Now consider how your target audience thinks, feels, and acts. It is important to understand their habits and attitudes so you can truly connect with them by using the right messages.
For example: They think they will never get a job. They act in a reckless way, because they think their life will be short.
Now think about how your target audience thinks, feels and acts.
Step 3: (How) will you engage your audience?
Use the “3Ms” to engage with your audience:
What is the one thing you want to say to your target audience?
Your key message should be clear and succinct. Will your message resonate with the audience? Can you make it more appealing? Consider the language, tone, and context. It shouldn’t be condescending or insensitive. Some words can take on positive or negative connotations with different audiences, cultures, and contexts.
Choose a good messenger to help you reach your target audience. Who do you think can most effectively convey your message? The messenger needs to be known and respected by your audience. You can feature them in both online and offline communication.
Credible voices might include:
- Respected organizations.
- Individuals your target audience respects, like sports stars, musicians, or actors.
- Respected faith, community, or youth leaders
One example of a powerful messenger is Greta Thunberg. Climate change has been an issue for decades, and many have tried to raise public awareness,but Thunberg has really connected with her audience and has become an inspiration for young people around the globe. Why? She’s young and direct. She also isn’t afraid to speak truth to power. This makes people listen and has inspired other students to do so, too. Ralyn (Lilly) Satidtanasarn, a young student in Thailand, started campaigning against single-use plastics more than six years ago, when she was eight years old. She, too, makes adults question their actions.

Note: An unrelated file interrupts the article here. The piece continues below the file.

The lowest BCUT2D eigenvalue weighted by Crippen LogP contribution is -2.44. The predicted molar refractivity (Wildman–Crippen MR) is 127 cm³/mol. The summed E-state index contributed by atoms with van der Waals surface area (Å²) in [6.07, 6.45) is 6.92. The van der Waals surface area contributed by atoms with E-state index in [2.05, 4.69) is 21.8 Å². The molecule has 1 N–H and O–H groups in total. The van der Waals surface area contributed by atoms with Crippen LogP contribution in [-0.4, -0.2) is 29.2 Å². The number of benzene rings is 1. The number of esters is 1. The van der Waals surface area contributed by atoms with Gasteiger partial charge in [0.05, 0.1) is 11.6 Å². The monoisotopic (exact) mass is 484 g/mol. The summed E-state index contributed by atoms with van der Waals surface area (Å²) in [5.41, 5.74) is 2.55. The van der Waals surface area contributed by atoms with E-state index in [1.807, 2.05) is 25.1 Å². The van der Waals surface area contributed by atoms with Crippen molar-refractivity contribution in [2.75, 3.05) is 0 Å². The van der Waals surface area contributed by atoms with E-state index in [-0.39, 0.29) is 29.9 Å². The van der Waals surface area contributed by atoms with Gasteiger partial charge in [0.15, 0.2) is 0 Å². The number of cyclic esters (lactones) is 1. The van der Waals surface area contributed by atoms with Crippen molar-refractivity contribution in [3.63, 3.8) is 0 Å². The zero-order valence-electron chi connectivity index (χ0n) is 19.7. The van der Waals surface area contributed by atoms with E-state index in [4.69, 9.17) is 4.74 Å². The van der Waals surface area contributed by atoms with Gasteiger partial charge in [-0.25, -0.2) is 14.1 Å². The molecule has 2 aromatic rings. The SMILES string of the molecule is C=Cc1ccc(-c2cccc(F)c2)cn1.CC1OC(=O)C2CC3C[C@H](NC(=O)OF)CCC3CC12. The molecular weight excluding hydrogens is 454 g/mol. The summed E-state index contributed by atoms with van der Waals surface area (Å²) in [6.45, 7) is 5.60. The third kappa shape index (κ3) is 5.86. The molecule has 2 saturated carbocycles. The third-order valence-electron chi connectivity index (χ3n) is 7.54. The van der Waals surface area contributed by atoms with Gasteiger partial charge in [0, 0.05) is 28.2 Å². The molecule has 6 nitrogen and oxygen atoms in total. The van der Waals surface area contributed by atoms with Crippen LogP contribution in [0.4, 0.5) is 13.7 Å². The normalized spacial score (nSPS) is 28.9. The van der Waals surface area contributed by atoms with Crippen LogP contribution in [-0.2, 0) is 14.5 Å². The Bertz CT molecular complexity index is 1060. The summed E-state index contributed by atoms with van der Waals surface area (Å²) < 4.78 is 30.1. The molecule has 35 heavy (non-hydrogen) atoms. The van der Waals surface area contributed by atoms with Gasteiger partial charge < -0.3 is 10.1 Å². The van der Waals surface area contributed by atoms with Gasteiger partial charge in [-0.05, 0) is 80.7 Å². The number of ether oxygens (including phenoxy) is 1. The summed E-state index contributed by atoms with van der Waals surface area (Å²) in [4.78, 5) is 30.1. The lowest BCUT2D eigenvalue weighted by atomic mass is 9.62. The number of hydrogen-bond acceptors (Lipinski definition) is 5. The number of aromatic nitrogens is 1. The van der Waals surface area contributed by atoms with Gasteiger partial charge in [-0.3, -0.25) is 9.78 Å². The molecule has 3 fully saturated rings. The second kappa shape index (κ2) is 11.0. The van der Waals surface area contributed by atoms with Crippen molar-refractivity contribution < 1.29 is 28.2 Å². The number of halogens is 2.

You need to decide who the best messenger will be for your project and how they can help.
The best medium (channel or system of communication) for your organization is the one that your audience uses. “Medium” means both the type of platform (app) and the type of content on that platform.
You need to consider which platforms your target audience uses so you can use them too.
Consider what type of content suits your target audience.
- Video: short clips or animations
- Texts: slogans, hashtags, or open letters
- Images: photos, memes
- Audio: podcasts or short audio clips
- Comics: short panels or animations
Research what communication tools and content your audience prefers through surveys, interviews, or even direct observation. You will also need to consider your resources and budget. Which channels or platforms are the best to reach this audience? What kind of content will be easily accessible, shareable, and interesting to them?
Make a short list of the platforms your audience uses and the type of content you can create.
“Do No Harm” considerations
What sensitivities exist in your community that you need to be aware of? Is there anything in your communication that could trigger these sensitivities? Check with others, both within and outside your community, to make sure you have thought of everything. You also need to check that your content is accurate and based on evidence.
Sensitive considerations may include certain words, topics, images, symbols, or even colors.
Download your social media communication strategy
Download a worksheet to develop your comprehensive social media strategy. Revisit this at least once a year to assess what you’ve learned, what’s changed, and how your strategy can be further improved. Consider it a living document that can be altered to reflect changes in your organization as well as in the wider community